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The relationship of internalized weight bias to weight change in treatment-seeking overweight adults

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Item Summary

Title: The relationship of internalized weight bias to weight change in treatment-seeking overweight adults
Authors: Durso, Laura Elizabeth
Keywords: Objective: The present study was designed to explore whether behavioral weight loss treatment is associated with changes in internalized weight bias among overweight and obese men and women. The relationship of internalized weight bias to treatment outcome was assessed
as well as its relationship to other psychological variables associated with weight change
including body image concern
self-esteem
anti-fat attitudes
show 25 moredepressive symptoms
anxiety and stress. Method: Participants were 106 overweight and obese men and women enrolled in a treatment outcome study using the Lifestyle Balance Program
a behavioral weight loss program emphasizing dietary change and increasing physical activity. Eligible participants were randomly assigned by treatment site to either a standard care condition following the Lifestyle Balance Program
or to a continuing care condition which included all elements of the Lifestyle Balance Program
plus 18 additional months of participant-led self-help. Participants completed measures of internalized weight bias
anti-fat attitudes
self-esteem
body image concern
depressive symptoms
anxiety and stress at the start of treatment
following completion of active treatment
and again at six-months post-treatment (i.e. follow-up). Results: Participants who completed treatment lost
on average
5.22% of initial body weight at post-treatment with an additional loss of 0.50% of initial body weight from post-treatment to follow-up
with no significant differences between treatment conditions on measures of weight change and psychological functioning. Weight bias internalization was shown to significantly decrease over the course of treatment and again at follow-up and was associated with percent change in initial body weight from baseline to six-month follow-up. Participants reporting low levels of internalized weight bias at baseline lost twice as much weight when compared to participants reporting high levels of internalized weight bias at baseline. Though significant correlations were found between percent change in initial body weight and measures of internalized weight bias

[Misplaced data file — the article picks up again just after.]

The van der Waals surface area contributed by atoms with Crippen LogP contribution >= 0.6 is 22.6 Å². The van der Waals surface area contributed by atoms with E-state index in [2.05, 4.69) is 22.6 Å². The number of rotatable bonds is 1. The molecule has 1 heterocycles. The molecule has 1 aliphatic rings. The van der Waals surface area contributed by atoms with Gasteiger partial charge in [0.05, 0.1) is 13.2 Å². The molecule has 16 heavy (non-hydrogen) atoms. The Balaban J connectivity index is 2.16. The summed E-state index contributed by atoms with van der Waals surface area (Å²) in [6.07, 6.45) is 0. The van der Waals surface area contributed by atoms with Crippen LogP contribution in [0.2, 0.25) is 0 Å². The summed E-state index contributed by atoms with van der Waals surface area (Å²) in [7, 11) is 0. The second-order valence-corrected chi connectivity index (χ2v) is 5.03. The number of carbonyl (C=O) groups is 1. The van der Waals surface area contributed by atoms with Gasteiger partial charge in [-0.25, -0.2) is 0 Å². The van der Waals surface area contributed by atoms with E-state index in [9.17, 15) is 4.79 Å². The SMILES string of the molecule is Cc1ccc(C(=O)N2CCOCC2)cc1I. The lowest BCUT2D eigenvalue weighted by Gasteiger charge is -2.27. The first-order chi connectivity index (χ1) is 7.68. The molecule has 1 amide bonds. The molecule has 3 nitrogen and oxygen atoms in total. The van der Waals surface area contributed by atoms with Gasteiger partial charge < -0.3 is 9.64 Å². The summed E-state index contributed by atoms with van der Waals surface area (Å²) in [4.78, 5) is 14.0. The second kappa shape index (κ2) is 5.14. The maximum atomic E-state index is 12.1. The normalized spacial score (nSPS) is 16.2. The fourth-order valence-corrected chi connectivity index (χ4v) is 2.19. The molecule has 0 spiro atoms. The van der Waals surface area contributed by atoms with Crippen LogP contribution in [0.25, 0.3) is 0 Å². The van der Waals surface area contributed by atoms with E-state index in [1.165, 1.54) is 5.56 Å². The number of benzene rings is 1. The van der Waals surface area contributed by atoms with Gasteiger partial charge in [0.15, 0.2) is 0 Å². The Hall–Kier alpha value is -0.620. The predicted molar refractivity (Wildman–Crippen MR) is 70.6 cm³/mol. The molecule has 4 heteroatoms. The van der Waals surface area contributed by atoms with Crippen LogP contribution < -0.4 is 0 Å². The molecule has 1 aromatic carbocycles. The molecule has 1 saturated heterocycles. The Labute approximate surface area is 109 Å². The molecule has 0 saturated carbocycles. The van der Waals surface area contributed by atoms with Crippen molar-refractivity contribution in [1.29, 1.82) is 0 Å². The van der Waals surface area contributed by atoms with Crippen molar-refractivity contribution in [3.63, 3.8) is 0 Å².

body image concern and self-esteem
regression models failed to identify significant predictors of weight change among the study variables. Internalized weight bias was additionally shown to be related to body image concern
anti-fat attitudes
depression and self-esteem. Baseline scores of internalized weight bias contributed to the prediction of change in body image scores from baseline to follow-up and from post-treatment to follow-up. Discussion: Findings from the present study indicate a relationship between internalized weight bias and weight change in the context of behavioral weight loss treatment. Elements of behavioral weight loss treatment
such as cognitive restructuring
may contribute to the reduction of bias demonstrated in the present study. Study results also indicate the importance of assessing baseline levels of internalized weight bias
as having higher levels of internalized weight bias was associated with poorer weight loss outcomes. Limitations of the present study are discussed
including methodological issues such as the use of self-report questionnaires and the clinical significance of the findings. Future research may design interventions to specifically target internalized weight bias
through such methods as cognitive restructuring or cognitive defusion techniques
particularly among those individuals evidencing greater internalized weight bias.